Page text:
I remember the first time I read The Princess Bride. I was a senior in high school and my sister was home from college for Christmas break, brandishing a thick paperback with the familiar title. Of course, I had seen the movie a handful of times, and I always assumed there was a book to go along, but I had no idea what I was getting myself into.
“I’m going to read it to you,” Connie insisted, but the tables quickly turned.
She came down with a case of pneumonia and I ended up reading the whole book to her instead. Fifteen years have passed since then and I’ve lost track of how many times we’ve read it together. It is, hands down, our favorite novel. Besides the witty narration and fun characters, what draws us most to this epic tale is its impossible challenges. As Connie and I deal with our own struggles in life, we are encouraged time and time again to see Buttercup survive the snow sand, Fezzik strangle the Arabian Garstini (snake), and Westley come back from the dead. Sure, it’s fiction, but it reminds us that “impossible” is a silly word, and you only say you’ll not survive the Fire Swamp because no one ever has (but that doesn’t mean you won’t).
My sister and I share a love for reading, but we also share a disease called Spinal Muscular Atrophy. This essentially jumbles the message that runs from our brains to our spinal cords, causing our muscles to not work well and atrophy over time. We have used power wheelchairs for most of our lives, learned our way around a few hospitals over the years, and depended on others to take care of our personal needs for as long as we can remember. So it may come as no surprise that we like stories in which impossible challenges are overcome.
It may also come as no surprise that we always have a good laugh at the absurd-yet-relatable antics of the gang as a rag doll Westley slowly comes back to life. “My brains, your strength, and his steel against a hundred troops? And you think a little head-jiggle is supposed to make me happy?” There is something silly and yet profound about watching Westley, Fezzik, and Inigo storm the castle gates by working together and getting creative with their unique skills. But it didn’t start here. This wasn’t the first disabled man Inigo had encountered, nor the first time he’d had to think outside the box in such a scenario.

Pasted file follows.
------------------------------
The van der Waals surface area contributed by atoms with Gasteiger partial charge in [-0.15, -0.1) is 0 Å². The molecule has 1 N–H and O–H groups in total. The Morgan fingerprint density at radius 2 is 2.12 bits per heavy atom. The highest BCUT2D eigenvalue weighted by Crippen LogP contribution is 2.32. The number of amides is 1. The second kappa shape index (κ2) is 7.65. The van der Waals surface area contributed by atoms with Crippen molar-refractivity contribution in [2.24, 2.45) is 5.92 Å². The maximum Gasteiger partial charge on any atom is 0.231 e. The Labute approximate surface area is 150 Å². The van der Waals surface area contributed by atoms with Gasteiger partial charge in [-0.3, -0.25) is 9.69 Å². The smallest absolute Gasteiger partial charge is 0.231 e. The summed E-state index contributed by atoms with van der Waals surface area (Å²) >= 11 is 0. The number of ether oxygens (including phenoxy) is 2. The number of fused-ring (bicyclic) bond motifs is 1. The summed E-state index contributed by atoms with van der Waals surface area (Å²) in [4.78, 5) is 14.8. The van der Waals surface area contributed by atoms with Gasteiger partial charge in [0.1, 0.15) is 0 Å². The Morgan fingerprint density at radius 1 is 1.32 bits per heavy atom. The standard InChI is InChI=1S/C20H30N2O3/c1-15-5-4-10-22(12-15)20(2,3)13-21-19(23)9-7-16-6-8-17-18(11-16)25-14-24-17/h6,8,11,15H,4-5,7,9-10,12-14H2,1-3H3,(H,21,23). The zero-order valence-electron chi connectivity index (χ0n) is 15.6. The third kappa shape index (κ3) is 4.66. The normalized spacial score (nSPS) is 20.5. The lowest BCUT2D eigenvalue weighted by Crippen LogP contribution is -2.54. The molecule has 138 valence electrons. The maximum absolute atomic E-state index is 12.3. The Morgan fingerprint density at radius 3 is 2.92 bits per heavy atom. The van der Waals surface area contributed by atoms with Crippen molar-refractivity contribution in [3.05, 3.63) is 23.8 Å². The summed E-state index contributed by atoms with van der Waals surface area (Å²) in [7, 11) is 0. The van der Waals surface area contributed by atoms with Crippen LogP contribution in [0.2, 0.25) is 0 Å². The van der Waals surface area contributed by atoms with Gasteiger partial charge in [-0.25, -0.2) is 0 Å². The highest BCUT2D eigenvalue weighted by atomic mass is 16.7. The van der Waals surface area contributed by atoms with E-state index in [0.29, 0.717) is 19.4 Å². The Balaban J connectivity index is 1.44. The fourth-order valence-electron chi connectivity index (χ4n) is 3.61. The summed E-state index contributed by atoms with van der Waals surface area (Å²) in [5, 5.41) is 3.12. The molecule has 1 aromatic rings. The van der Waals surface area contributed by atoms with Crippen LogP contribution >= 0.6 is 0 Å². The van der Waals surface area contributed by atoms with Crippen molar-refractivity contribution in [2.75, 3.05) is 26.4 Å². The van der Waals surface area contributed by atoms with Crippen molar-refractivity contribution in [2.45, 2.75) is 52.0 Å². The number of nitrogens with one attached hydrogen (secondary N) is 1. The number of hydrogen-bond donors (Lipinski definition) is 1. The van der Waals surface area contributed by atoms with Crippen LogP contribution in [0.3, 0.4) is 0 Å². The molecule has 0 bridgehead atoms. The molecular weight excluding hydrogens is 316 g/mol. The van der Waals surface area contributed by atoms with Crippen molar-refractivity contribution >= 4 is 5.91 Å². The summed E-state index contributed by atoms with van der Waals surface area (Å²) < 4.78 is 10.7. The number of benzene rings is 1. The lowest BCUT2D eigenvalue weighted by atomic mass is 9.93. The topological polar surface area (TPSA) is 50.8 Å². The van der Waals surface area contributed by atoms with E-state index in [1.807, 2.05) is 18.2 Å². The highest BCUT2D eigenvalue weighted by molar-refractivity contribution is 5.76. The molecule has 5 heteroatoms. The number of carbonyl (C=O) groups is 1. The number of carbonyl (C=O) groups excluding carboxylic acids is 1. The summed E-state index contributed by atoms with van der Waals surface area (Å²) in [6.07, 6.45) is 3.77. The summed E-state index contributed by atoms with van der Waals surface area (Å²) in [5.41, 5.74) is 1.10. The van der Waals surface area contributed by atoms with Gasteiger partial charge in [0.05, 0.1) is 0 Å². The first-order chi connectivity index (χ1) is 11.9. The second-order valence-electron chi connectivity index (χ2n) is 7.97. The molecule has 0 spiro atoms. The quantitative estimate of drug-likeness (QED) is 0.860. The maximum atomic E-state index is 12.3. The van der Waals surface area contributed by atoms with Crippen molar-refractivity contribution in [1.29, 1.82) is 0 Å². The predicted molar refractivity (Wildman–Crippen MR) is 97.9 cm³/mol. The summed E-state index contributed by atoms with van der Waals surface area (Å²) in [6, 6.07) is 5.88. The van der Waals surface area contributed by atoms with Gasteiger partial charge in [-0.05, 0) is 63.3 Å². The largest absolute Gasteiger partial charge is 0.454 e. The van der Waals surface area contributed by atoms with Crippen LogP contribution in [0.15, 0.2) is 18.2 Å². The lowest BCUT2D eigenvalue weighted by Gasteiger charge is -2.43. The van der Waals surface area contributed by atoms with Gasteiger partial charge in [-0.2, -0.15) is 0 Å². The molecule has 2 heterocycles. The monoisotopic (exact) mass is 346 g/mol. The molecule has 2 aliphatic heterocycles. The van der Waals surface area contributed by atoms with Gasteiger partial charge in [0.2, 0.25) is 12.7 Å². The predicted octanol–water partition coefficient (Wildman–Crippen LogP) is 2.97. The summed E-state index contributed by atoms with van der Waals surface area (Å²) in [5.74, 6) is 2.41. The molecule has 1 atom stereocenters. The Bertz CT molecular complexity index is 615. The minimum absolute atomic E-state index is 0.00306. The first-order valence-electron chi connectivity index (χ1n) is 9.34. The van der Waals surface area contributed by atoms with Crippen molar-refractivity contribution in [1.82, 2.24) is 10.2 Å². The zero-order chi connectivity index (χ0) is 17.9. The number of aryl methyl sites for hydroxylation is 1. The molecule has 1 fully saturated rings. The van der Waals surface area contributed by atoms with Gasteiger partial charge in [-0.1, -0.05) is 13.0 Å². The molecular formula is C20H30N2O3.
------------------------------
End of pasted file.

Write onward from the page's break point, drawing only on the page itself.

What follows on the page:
Impossible is a silly word, isn't it?Kevan Chandler
There’s a minor character, tucked deep into a page that touches briefly on Inigo’s past. As he prepares to battle a hoard of king bats, the Spaniard recalls his time spent one summer with the crippled MacPherson, “the only Scot who ever understood swords.” MacPherson openly mocked Inigo’s formal training, showing how it was fine for a fancy sport but useless on a mountainside, or if your opponent threw acid in your eyes. Goldman explains, simply, “his legs stopped at the knee, and so he had a special feel for adversity.” He forced Inigo to break the mold of what was deemed proper strategy, and this affected the way Inigo lived his life, how he saw challenges and took on the world, all the way to the gates of Florin. So when even the problem-solving Westley, who days earlier wrestled an R.O.U.S., looks at their situation on the wall and announces, “It’s impossible,” Inigo steps in to say otherwise. He admits that he doesn’t know how it’s possible, but he knows it is and assures Westley they’ll figure it out—and they do!
There’s a lot to be said here about disabilities, but I think the takeaway of MacPherson, Inigo, and the gang runs deeper. It’s a message we can all relate to because, at the end of the day, everyone faces impossible challenges, and the question is, what will we do with them? MacPherson had nothing below the knees, but his life didn’t stop there. He took on whatever obstacles stood in his way, from dressing himself in the morning to mastering swordplay on the side of a mountain. And because of his will to persist, his path crossed with Inigo’s for the learning Spaniard to grow in his skills. Inigo was always a caring and resolute achiever, but their time together honed this in tandem with innovation, so that by the time he sat on a castle wall with Westley’s limp-necked head flopped against his shoulder, there was nothing weird or impossible to him about the situation.
I look at my own life and have to remember two reasons why I push through my own impossible challenges. First, God has given me life, to live to the fullest as best I can. It’s a gift to unwrap and enjoy, so I’m going to do just that! And it may not always be easy, but it is always worth it. Secondly, as a Christian, I am called to love others and pour into their lives. As I overcome (or even simply deal with) my own struggles, I invite others to learn and grow with me—and who knows what castle wall that will land them on in the future? My hope is that, as folks’ paths cross mine, they are enriched because of the impossible challenges I’ve faced and handled well. After all, “impossible” is a silly word, isn’t it?
Kevan Chandler is a writer, speaker, adventurer, urban-spelunker, world-traveler, and founder of We Carry Kevan, an organization that aims to redefine conventional ideas of accessibility.